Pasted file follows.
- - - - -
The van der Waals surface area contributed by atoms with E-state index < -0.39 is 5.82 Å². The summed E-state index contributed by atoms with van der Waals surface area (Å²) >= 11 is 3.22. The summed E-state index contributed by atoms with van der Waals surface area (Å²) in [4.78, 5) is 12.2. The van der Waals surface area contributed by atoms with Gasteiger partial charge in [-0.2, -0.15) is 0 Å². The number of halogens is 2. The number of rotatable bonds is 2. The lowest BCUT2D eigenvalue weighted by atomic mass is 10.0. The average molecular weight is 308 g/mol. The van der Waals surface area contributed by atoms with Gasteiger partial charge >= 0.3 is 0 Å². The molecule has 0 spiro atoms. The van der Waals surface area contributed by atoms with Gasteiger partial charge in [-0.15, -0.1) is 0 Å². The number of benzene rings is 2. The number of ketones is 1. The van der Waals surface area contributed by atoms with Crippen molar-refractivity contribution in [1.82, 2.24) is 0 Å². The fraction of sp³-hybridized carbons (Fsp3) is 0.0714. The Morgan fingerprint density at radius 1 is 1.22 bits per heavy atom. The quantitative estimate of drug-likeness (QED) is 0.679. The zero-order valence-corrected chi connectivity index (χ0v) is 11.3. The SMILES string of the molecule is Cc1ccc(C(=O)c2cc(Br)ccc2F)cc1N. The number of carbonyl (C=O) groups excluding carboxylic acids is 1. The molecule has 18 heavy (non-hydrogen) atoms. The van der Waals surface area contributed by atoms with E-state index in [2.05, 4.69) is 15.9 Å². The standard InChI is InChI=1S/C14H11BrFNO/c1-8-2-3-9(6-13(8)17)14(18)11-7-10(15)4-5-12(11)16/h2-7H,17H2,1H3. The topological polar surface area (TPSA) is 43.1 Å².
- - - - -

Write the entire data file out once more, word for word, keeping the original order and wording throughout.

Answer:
The van der Waals surface area contributed by atoms with E-state index < -0.39 is 5.82 Å². The summed E-state index contributed by atoms with van der Waals surface area (Å²) >= 11 is 3.22. The summed E-state index contributed by atoms with van der Waals surface area (Å²) in [4.78, 5) is 12.2. The van der Waals surface area contributed by atoms with Gasteiger partial charge in [-0.2, -0.15) is 0 Å². The number of halogens is 2. The number of rotatable bonds is 2. The lowest BCUT2D eigenvalue weighted by atomic mass is 10.0. The average molecular weight is 308 g/mol. The van der Waals surface area contributed by atoms with Gasteiger partial charge >= 0.3 is 0 Å². The molecule has 0 spiro atoms. The van der Waals surface area contributed by atoms with Gasteiger partial charge in [-0.15, -0.1) is 0 Å². The number of benzene rings is 2. The number of ketones is 1. The van der Waals surface area contributed by atoms with Crippen molar-refractivity contribution in [1.82, 2.24) is 0 Å². The fraction of sp³-hybridized carbons (Fsp3) is 0.0714. The Morgan fingerprint density at radius 1 is 1.22 bits per heavy atom. The quantitative estimate of drug-likeness (QED) is 0.679. The zero-order valence-corrected chi connectivity index (χ0v) is 11.3. The SMILES string of the molecule is Cc1ccc(C(=O)c2cc(Br)ccc2F)cc1N. The number of carbonyl (C=O) groups excluding carboxylic acids is 1. The molecule has 18 heavy (non-hydrogen) atoms. The van der Waals surface area contributed by atoms with E-state index in [2.05, 4.69) is 15.9 Å². The standard InChI is InChI=1S/C14H11BrFNO/c1-8-2-3-9(6-13(8)17)14(18)11-7-10(15)4-5-12(11)16/h2-7H,17H2,1H3. The topological polar surface area (TPSA) is 43.1 Å².